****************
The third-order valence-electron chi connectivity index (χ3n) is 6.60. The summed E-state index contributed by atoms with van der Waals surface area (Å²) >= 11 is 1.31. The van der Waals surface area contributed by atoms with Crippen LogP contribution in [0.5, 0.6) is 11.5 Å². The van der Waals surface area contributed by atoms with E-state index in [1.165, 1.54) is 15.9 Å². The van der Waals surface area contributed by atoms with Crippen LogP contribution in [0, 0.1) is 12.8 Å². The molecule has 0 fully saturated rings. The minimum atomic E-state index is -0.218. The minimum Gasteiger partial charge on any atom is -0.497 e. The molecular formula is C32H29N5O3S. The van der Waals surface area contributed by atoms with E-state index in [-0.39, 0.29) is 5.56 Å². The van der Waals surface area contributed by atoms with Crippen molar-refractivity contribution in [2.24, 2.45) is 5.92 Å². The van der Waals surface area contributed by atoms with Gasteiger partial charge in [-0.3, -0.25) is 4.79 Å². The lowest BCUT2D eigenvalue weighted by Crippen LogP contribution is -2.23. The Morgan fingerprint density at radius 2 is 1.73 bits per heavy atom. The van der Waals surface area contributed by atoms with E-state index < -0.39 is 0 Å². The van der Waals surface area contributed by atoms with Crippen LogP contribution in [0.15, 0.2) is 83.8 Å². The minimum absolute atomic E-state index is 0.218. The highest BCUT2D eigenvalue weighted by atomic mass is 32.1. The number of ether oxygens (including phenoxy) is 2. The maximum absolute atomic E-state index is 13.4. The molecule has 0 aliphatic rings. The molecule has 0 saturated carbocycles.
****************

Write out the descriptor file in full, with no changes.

The third-order valence-electron chi connectivity index (χ3n) is 6.60. The summed E-state index contributed by atoms with van der Waals surface area (Å²) >= 11 is 1.31. The van der Waals surface area contributed by atoms with Crippen LogP contribution in [0.5, 0.6) is 11.5 Å². The van der Waals surface area contributed by atoms with E-state index in [1.165, 1.54) is 15.9 Å². The van der Waals surface area contributed by atoms with Crippen LogP contribution in [0, 0.1) is 12.8 Å². The molecule has 0 fully saturated rings. The minimum atomic E-state index is -0.218. The minimum Gasteiger partial charge on any atom is -0.497 e. The molecular formula is C32H29N5O3S. The van der Waals surface area contributed by atoms with E-state index in [-0.39, 0.29) is 5.56 Å². The van der Waals surface area contributed by atoms with Crippen molar-refractivity contribution in [2.24, 2.45) is 5.92 Å². The van der Waals surface area contributed by atoms with Gasteiger partial charge in [-0.3, -0.25) is 4.79 Å². The lowest BCUT2D eigenvalue weighted by Crippen LogP contribution is -2.23. The Morgan fingerprint density at radius 2 is 1.73 bits per heavy atom. The van der Waals surface area contributed by atoms with E-state index < -0.39 is 0 Å². The van der Waals surface area contributed by atoms with Crippen LogP contribution in [0.15, 0.2) is 83.8 Å². The minimum absolute atomic E-state index is 0.218. The highest BCUT2D eigenvalue weighted by atomic mass is 32.1. The number of ether oxygens (including phenoxy) is 2. The maximum absolute atomic E-state index is 13.4. The molecule has 0 aliphatic rings. The molecule has 0 saturated carbocycles.